“To me it still goes back to that purchase funnel,” she said. “If my objective is to get people lower down in the funnel or trying to get a database and get leads, then the type of engagement provided will change. 

“We are still trying to standardize what success means. Eventually we need to be at a point where we can go to one place to look at all these results and be able to tie the results to ROI.”

ABC’s Mr. English agreed with Ms. Williams and said that such a dashboard would help shape prioritization of mobile spend. 

Research tells ABC that the second screen experience is becoming very important, especially for complementing the TV watching experience. 

ABC has surveyed consumers and found that people who are fans of Grey’s Anatomy do not appreciate getting push messages while watching the show. But a lot of them are interested in tools to be able to tap into the social graph. 

Coca-Cola’s Mr. Wendkos said that many brands define engagement as success in the app world. 

“We do hear that from a lot of agencies and brands,” Mr. Wendkos said. “We want to revolutionize our business, so let's have an app. 

“The reality is people need a reason to engage with the app,” he said. “What is important is to understand when an app makes sense and when it does not. Sometimes another mobile channel makes more sense. 

“Many of the lead ad agencies don’t get mobile, and that’s why they just go for the app.”

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Giselle Tsirulnik is deputy managing editor on Mobile Marketer and Mobile Commerce Daily. Reach her at giselle@mobilemarketer.com.

 
Related content: Advertising, Coca Cola, Microsoft, ABC, AOL, Mobile Marketing Forum

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Comments on "Coca-Cola, Microsoft, ABC and AOL lament over mobile measurement "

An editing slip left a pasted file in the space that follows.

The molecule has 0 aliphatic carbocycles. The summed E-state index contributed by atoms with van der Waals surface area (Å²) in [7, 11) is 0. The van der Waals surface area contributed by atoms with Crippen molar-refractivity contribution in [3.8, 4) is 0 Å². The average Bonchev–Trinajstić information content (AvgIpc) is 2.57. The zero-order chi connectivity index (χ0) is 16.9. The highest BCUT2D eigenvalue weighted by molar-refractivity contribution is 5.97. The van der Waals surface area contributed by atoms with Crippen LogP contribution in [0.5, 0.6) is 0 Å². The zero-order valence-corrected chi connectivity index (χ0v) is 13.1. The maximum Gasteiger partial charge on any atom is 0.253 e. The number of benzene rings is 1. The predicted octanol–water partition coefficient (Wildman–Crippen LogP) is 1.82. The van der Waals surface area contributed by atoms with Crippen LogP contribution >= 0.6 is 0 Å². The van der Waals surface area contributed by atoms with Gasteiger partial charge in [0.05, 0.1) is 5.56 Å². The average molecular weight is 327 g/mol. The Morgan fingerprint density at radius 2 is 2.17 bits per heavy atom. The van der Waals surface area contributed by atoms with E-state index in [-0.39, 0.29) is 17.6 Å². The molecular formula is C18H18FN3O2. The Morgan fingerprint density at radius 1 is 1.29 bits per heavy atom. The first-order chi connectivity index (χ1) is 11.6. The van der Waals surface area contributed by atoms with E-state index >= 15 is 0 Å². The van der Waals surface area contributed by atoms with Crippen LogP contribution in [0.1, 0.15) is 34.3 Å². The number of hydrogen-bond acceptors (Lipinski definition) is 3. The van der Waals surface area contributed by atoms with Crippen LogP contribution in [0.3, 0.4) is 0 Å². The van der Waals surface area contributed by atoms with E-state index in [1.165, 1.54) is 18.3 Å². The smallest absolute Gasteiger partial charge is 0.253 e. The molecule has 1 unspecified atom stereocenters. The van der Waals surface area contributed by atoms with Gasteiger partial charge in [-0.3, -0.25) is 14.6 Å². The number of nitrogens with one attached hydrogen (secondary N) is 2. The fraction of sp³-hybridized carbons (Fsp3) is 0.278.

1. Edward Hunter says:

    November 28, 2011 at 10:56am

    I'm not sure that the obstacle is really the existence or capability of measuring ROI. I think if brands want it, then they need to demand that a platform be present that measures their mobile apps, ads and other efforts. When our mobile measurement technology was created, we realized right away that you'd need some form of pervasive behavioral *and* attitudinal capability to get at the actual impact mobile efforts delivered to brands. We've been able to prove out this ROI in with several key brands and their agencies - but the issue is always getting the understanding across; you need the measurement horse WITH the mobile cart. It cannot be an afterthought, which is the natural tendency now. 'If we measure it and it doesn't pull weight, we won't get another try at mobile' seems to be the attitude in many cases. The reality is, at least in mobile, if you DON'T measure it - you won't know one way or the other. Mobile is just too intimate and frankly expensive of an undertaking to risk not having back end ROI.
  2. David Fieldhouse says:

    November 21, 2011 at 6:18am

    Great article - we are working hard to provide third party mobile analytics for brands. Working with the IAB and GSMA is key to this. The app promotion space has been crying out for more insight and data on media spend for a number of years. AD-X solves this problem globally for clients and is being used by a number of global brands right now.